The lame “The Best of Me” is the worst of romantic novelist Nicholas Sparks. It’s soppy swill masquerading as drama that even for Sparks is more nauseating than usual. And poor James Marsden (“X-Men”), Michelle Monaghan (“True Detective”) and Gerald McRaney (“Deadwood”), all trapped inside a mawkish mess that required a pair of screenwriters to put forth. It’s a double dose of treacle. Too bad Marsden couldn’t use his mutant ability as Cyclops to launch an optic force blast all over the movie and save us all.
If ever there was a movie that needed a window to be opened, a blast of fresh air to be let in, it's Jason Reitman's "Men, Women & Children."
It's not surprising that a companion art book to the new animated film directed by Jorge R. Gutierrez and produced by Guillermo del Toro has already been released. Steeped in Mexican folk art and inspired by that country's holiday the Day of the Dead, "The Book of Life" is a visually stunning effort that makes up for its formulaic storyline with an enchanting atmosphere that sweeps you into its fantastical world, or in this case, three worlds.
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The relentless barrage of heavy-handedness in David Ayer’s World War II tank drama “Fury” begins immediately. A lone horseman approaches on the grim horizon of a foggy, corpse-strewn battlefield. Out of the muck leaps a man who pulls the rider down and savagely bludgeons him in the eye.
For a tantalizing half hour or so, it actually seemed like the underlying idea of "Dracula Untold" – an origin story drawing its DNA from superhero flicks, not monster movies – might go somewhere. Unfortunately, in its search for fresh blood to rejuvenate the desiccated corpse of Bram Stoker's hero, long since drained of narrative power, it goes places it shouldn't.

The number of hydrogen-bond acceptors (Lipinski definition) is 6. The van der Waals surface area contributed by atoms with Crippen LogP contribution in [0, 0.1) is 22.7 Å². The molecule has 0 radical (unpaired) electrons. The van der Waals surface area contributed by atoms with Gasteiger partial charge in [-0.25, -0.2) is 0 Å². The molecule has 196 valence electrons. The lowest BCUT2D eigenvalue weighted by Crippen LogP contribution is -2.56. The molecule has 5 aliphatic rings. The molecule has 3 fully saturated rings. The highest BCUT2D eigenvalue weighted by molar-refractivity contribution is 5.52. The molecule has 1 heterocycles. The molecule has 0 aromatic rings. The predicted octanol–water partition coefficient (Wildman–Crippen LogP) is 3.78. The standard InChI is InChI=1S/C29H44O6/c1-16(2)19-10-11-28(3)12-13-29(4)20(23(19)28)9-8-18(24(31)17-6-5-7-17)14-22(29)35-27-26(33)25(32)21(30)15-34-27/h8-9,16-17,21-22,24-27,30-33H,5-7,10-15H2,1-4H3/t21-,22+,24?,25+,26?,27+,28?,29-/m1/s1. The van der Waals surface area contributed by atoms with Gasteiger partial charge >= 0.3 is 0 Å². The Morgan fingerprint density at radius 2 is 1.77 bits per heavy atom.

By the time big-city lawyer Hank Palmer admits, out loud, “I’m not a pleasant person,” halfway through “The Judge,” we’re already well aware of that. Played in a slightly clipped manner, but otherwise close to perfection, by Robert Downey Jr., Hank is a self-absorbed jerk who turned his back on his family and hometown years before, and since developed a reputation for being very good at his job, which many people refer to as “winning cases of people that are guilty.”
Given its premise, “Alexander and the Terrible, Horrible, No Good, Very Bad Day” could have been a lot more horrible and no good than it is. In fact, at a quick 82 minutes, this straight-arrow family comedy about a day when misfortune comes to visit and stays awhile goes down relatively painlessly if one considers the repetitive nature of the pranks and pitfalls and the predictable message about family togetherness prevailing over adversity; just think, gang, we could be living in Syria.
Based on Tim LaHaye and Jerry B. Jenkins's apocalyptic thriller about the end of the world – a 1995 bestseller that spawned a series of 15 additional books and three film adaptations – "Left Behind" centers on what's known, in some Christian circles, as the Rapture. According to this belief, the End Times will be heralded by the bodily assumption of the righteous into heaven, followed by a period of pestilence, war, famine and death for those left behind.
It is an article of faith in moviehouses, if not in the various houses of the Lord, that demons are always clamoring for your mortal soul. Hollywood has never adequately explained what exactly these fiends mean to do with it. Presumably, our human essence is packed with unholy phytochemicals that the demons need to survive, like some supernatural form of kale.